If you or a loved one has been injured as a result of medical malpractice, you may be entitled to compensation for the harm you have suffered. As Denver personal injury lawyers, we are experienced in helping our clients to maximize their recovery for medical malpractice. Medical malpractice can take many forms, including misdiagnosis or delayed diagnosis; misread lab results; botched surgeries; performing unnecessary procedures; failure to order appropriate testing; failure to obtain informed consent; leaving surgical instruments inside patients; operating on the wrong body part; causing infection through unsanitary practices; anesthesia errors; birth injuries; and emergency room negligence.
Not surprisingly, medical malpractice cases can be extremely complex. Moreover, time is of the essence, as claims must typically be filed within two years of the alleged malpractice. Early evaluation by the appropriate medical experts in consultation with experienced attorneys is critical to your success.
The first step in the process is to collect your medical records. This includes any and all records that may be relevant to the case. Your attorney can assist you in obtaining records necessary to support your claim. In many malpractice cases, it is not always apparent what went wrong. The doctor or medical facility may not be completely forthright with you and the truth may come out only after an in-depth investigation. Importantly, there may be many parties at fault for the malpractice. All of these issues will be fleshed out during your initial consultation with an attorney.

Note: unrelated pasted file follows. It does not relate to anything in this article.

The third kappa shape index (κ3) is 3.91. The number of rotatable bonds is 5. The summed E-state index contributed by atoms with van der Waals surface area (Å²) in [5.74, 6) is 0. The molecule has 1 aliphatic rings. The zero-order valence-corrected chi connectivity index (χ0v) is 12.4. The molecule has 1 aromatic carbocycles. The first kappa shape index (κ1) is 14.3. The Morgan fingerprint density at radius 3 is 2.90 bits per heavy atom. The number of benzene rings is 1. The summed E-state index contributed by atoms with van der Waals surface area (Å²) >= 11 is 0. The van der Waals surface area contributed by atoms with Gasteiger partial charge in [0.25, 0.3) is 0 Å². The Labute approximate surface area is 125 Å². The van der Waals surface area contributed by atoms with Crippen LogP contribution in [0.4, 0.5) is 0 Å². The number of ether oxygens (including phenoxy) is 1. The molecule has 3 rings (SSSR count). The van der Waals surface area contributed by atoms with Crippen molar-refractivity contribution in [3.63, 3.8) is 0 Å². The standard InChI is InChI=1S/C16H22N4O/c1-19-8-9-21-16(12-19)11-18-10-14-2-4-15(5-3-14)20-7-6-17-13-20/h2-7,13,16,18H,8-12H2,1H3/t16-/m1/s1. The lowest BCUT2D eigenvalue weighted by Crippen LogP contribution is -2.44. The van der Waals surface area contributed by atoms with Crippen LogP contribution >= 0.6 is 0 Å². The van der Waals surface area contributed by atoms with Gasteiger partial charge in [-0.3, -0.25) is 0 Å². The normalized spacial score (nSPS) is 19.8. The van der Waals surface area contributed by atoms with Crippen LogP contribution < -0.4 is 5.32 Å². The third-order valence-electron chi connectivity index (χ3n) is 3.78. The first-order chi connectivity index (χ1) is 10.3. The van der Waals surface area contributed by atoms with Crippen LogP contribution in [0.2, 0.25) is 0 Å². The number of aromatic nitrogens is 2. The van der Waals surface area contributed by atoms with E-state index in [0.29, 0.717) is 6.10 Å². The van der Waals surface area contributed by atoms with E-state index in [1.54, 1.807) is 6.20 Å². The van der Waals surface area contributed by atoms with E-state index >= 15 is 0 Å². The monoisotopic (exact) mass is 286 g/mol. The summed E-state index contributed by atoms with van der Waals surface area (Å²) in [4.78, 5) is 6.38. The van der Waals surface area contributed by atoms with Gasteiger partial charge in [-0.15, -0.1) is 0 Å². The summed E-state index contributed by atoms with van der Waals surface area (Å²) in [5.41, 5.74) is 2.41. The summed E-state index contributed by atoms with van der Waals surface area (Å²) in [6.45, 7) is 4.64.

Statute of Limitations Considerations
Generally, actions for medical malpractice in Colorado must be brought within two years of the alleged malpractice. Importantly, Colorado applies a “discovery rule,” which provides that the two-year clock does not start until the harm is discovered (or should reasonably have been discovered). Examples of this include discovery of a foreign object, such as gauze, sponge, or needle left in your body after a procedure. In this scenario, if you do not discovery the foreign object for a year after having surgery, the statute of limitations does not start to run until the discovery, rather than from the date of the surgery.
The statutory deadline may also be extended if the defendant left the state after committing the malpractice at issue or if the plaintiff was legally incapacitated at the time. There is also a special provision regarding young patients. Any claim brought on behalf of a minor who was under the age of six when the alleged malpractice occurred must be filed before the child’s eighth birthday.
Colorado also has a “statute of repose,” which provides that a medical malpractice claim must be filed no later than three years from the date of alleged negligence. However, the three-year limitation does not apply in certain situations, including where the alleged malpractice was knowingly concealed by the defendant or involved a foreign object, or if plaintiff could not have discovered the actual malpractice or resulting injury even through the exercise of “reasonable diligence.”
Recoverable Damages for Medical Malpractice
Colorado places a hard cap of $1 million on recoverable damages. No more than $300,000 may be recovered for non-economic damages, such as pain and suffering. Importantly, the $300,000 cap does not apply to economic damages like lost wages and medical expenses and the court may make an award in excess of $1 million if it finds that the present value of past and future lost earnings and medical costs would exceed the limitation.
Procedural Requirement: Certificate of Review
In every malpractice action, a “certificate of review” must be provided to the other side early in the case. The certificate is signed by plaintiff’s attorney and must declare that the appropriate medical expert has been consulted and that concluded that the claim “does not lack substantial justification,” meaning that the case has merit. As Denver personal injury lawyers, we work with qualified medical experts in numerous specialties to prepare the certificate of review for your case.